We should actually know the arguments very well, since the Church of England has been publishing reports on women’s ministry since 1917 – nearly a century! The order of deaconesses was reintroduced into the Church in 1861 and a report in 1920  said this order was the only order for women with biblical approval. Reports in 1935 and 1966 debated whether deaconesses were in Holy Orders or not – some said they were, some not.  In 1975 General Synod voted “that there were no fundamental objections to the ordination of women to the priesthood” but failed to take the next step of asking for the barriers to their ordination to be removed. A measure to do this in 1978 was passed by the Houses of Bishops and Laity – but failed in the House of Clergy.  Finally in 1984 there was a positive vote in all three houses for women to be allowed to become priests. However it took until November 1992 for the legislation to be passed. In the meantime, in 1986, women were allowed to become deacons – that is to be clergy, wear ‘dog collars’ and be called “the Reverend”. This was less contentious than admission to the priesthood, since deacons cannot preside at communion – one of the points of opposition.

Before the first women were priested, an Act of Synod was passed in 1993, which allowed those parishes which were opposed to opt out of having women priests presiding, or as incumbents in their parishes (Resolutions A & B) , and to ask for ‘Alternative Episcopal Oversight’ (Resolution C) from a bishop who opposed women priests – and three ‘Episcopal Visitors’ or ‘Flying Bishops’ were created to cater for them. There was also provision for financial compensation for those who felt they had to leave the ministry of the C of E over the issue. (This cost £27.5 million between 1994 & 2004)

The opponents of women’s ordination fall into two main groups. One group opposes because of what they believe about the nature of priesthood. These tend to come from the ‘Catholic’ end of the spectrum. These see the priest as an ‘icon’ of Christ and God when they stand at the altar and consecrate the bread and wine. An icon is more than an image or a symbol, and becomes in some way the presence of what they represent.  To quote “The priest presides at the altar and says what Christ said, does what Christ did; there is a very profound sense in which, at that moment and in that ministry, he is Christ.”

This group argues that maleness is an essential part of being an ‘icon’ of Christ because Jesus was male, and had to be male in order to represent God. Not because God is male, (that is a heretical statement)  but because the essential character of God  as creative and initiative are characteristics of the human male, who takes the initiative in creation in the world. If you argue that Jesus was also a first century Jew and we don’t insist that only first century Jewish males can be priests, this group says that being Jewish, and born in the first century were ‘accidents’ of Christ’s humanity, whereas maleness is of the substance and therefore essential.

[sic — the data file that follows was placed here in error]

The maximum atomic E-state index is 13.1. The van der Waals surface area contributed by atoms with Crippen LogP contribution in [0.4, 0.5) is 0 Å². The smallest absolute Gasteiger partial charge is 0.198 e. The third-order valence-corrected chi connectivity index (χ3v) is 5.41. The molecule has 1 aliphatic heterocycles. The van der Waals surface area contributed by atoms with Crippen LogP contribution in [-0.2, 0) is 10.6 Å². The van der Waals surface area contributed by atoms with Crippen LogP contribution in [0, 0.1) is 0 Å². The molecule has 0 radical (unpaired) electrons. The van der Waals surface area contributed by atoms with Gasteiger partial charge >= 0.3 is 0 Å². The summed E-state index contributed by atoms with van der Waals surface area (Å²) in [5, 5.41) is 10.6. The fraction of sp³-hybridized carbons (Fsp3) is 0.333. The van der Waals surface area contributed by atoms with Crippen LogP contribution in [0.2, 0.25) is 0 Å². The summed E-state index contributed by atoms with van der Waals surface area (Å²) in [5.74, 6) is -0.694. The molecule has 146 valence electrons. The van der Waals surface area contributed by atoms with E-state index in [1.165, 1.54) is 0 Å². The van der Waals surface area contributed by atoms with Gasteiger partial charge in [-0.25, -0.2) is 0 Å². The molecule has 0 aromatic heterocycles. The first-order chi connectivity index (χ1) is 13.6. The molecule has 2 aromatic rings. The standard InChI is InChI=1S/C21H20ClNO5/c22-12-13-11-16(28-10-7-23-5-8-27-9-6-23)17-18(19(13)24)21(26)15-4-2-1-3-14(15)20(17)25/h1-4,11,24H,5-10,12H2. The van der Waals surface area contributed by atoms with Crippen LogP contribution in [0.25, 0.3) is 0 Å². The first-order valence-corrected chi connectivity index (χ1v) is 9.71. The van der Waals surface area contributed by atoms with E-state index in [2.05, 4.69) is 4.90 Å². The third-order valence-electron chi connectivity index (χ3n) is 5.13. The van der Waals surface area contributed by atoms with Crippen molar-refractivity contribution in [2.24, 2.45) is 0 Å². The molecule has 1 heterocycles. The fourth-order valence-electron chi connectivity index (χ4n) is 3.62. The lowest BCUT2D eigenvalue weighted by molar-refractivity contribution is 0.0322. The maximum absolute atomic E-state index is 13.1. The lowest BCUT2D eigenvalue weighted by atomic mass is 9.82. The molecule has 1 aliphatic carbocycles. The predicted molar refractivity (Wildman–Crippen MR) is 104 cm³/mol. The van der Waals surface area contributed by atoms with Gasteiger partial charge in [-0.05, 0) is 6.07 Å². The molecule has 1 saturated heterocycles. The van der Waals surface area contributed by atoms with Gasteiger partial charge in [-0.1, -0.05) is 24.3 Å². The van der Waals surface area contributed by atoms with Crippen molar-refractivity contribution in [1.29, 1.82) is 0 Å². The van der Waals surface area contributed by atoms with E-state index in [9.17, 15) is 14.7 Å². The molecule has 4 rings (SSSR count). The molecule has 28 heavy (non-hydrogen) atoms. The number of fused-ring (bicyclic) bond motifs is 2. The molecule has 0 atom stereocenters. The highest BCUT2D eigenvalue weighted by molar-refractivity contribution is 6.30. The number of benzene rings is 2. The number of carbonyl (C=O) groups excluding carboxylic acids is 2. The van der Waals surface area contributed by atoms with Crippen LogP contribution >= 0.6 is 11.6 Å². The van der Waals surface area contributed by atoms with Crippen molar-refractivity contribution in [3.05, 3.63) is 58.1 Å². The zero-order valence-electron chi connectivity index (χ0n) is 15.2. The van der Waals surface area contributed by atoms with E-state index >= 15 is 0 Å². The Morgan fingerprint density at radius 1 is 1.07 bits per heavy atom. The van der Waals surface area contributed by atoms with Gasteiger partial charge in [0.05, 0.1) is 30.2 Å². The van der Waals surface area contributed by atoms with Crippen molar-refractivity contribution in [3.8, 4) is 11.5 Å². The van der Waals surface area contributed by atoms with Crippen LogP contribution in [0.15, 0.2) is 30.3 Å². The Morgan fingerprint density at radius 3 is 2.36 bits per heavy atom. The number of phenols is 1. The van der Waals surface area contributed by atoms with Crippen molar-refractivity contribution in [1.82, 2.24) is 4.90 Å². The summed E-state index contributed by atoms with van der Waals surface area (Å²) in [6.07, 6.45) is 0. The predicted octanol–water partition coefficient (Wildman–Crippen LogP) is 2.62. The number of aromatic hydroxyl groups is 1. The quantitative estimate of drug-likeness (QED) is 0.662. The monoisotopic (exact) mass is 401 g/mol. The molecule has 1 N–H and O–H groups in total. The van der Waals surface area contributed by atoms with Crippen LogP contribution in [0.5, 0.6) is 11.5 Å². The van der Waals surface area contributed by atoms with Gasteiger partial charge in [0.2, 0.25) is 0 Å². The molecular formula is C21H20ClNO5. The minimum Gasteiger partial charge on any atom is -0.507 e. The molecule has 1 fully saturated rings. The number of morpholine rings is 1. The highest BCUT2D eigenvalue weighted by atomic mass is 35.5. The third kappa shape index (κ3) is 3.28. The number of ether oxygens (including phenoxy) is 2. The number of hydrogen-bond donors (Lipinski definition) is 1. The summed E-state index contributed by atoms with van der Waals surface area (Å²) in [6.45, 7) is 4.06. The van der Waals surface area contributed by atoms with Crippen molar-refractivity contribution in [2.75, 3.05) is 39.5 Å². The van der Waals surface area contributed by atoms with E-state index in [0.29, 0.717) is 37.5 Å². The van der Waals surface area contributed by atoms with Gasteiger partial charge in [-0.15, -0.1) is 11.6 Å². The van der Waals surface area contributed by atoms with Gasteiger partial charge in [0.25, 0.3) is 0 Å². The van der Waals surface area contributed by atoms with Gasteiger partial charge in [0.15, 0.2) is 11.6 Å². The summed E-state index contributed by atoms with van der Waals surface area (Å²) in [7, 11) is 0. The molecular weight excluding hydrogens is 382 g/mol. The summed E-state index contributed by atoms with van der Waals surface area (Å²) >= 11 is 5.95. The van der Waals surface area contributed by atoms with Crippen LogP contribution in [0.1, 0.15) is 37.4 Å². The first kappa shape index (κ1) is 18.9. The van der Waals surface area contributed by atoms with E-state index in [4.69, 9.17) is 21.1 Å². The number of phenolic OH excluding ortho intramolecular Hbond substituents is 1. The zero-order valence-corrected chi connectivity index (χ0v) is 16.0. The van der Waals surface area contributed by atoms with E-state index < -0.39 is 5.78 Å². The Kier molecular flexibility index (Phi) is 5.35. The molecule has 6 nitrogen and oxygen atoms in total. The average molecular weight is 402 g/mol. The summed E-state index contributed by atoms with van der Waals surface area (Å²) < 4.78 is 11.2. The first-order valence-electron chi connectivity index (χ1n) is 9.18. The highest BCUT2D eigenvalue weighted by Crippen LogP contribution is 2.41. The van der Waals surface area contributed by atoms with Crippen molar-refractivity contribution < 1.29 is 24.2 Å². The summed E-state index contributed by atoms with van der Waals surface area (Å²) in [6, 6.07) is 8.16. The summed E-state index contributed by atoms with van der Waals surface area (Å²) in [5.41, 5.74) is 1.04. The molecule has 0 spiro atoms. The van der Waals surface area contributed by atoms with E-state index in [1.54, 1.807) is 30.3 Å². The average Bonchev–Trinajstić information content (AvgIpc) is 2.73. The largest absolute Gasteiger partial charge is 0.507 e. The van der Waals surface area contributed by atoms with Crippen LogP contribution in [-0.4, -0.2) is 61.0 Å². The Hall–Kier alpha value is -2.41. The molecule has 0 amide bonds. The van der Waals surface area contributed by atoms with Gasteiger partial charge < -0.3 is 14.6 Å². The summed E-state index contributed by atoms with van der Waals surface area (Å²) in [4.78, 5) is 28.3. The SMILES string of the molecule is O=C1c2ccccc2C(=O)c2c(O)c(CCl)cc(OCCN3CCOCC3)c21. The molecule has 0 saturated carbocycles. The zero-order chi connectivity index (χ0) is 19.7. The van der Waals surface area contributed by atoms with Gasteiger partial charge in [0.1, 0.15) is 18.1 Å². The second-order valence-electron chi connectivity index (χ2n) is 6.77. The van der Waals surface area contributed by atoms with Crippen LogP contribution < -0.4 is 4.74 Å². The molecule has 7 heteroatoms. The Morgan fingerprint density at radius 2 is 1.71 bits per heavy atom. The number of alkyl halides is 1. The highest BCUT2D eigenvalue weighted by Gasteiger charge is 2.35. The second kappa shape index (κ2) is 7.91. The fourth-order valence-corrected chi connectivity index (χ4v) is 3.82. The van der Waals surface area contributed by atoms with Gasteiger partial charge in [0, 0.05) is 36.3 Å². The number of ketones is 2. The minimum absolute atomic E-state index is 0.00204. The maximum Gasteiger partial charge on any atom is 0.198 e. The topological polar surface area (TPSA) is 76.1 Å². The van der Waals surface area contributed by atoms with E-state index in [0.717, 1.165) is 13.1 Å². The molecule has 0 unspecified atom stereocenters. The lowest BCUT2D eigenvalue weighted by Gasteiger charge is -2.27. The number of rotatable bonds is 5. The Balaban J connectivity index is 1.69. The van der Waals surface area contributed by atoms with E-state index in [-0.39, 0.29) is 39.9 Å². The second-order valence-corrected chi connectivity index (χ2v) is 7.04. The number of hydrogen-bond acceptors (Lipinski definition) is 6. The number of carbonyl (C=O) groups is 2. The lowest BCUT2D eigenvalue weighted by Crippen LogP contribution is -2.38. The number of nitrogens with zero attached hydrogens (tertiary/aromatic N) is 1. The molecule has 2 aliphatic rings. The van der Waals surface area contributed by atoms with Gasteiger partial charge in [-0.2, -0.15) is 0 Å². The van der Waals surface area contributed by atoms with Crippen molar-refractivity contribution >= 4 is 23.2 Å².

This fact is reinforced, they argue, by the fact that Jesus chose only males as his disciples, and that they chose only males as their successors down through the centuries.

There are several arguments against this reasoning. Can you argue that certain attributes of God demonstrated in the act of consecration and blessing (like initiative and creativity and giving) are ‘male’ attributes rather than being found in the whole human race? The French philosopher Voltaire commented with some irony on this assertion: “God created a man in his own image; and the man returned the compliment!” Are these so called ‘male’ attributes the ones which are being exercised in the priestly ministry?  Can you argue that being Jewish and living in the first century are ‘accidents’,  that is, not essential to God’s plan of salvation, whereas maleness was essential? Many of the New Testament writers appear to think quite the opposite, that being a descendant of Abraham and David  was very much part of the plan!

Jesus chose 12 men as his disciples or apostles (although the gospels don’t all agree on their names!). Did he choose these as as ‘priests’  – or as a symbol of a New Israel? They were sent out to preach, and heal and drive out demons, not to preside at communion! The word ‘priest’ is not used of any one individual in the New Testament except Jesus. The connection between the apostles and the orders of bishops and priests was made much later in the church’s history,  to establish the “apostolic succession” – guaranteeing the validity of the priesthood by arguing there was an unbroken sequence of men laying hands on other men right back  to the disciples. But, historically, this theory is on very shaky ground!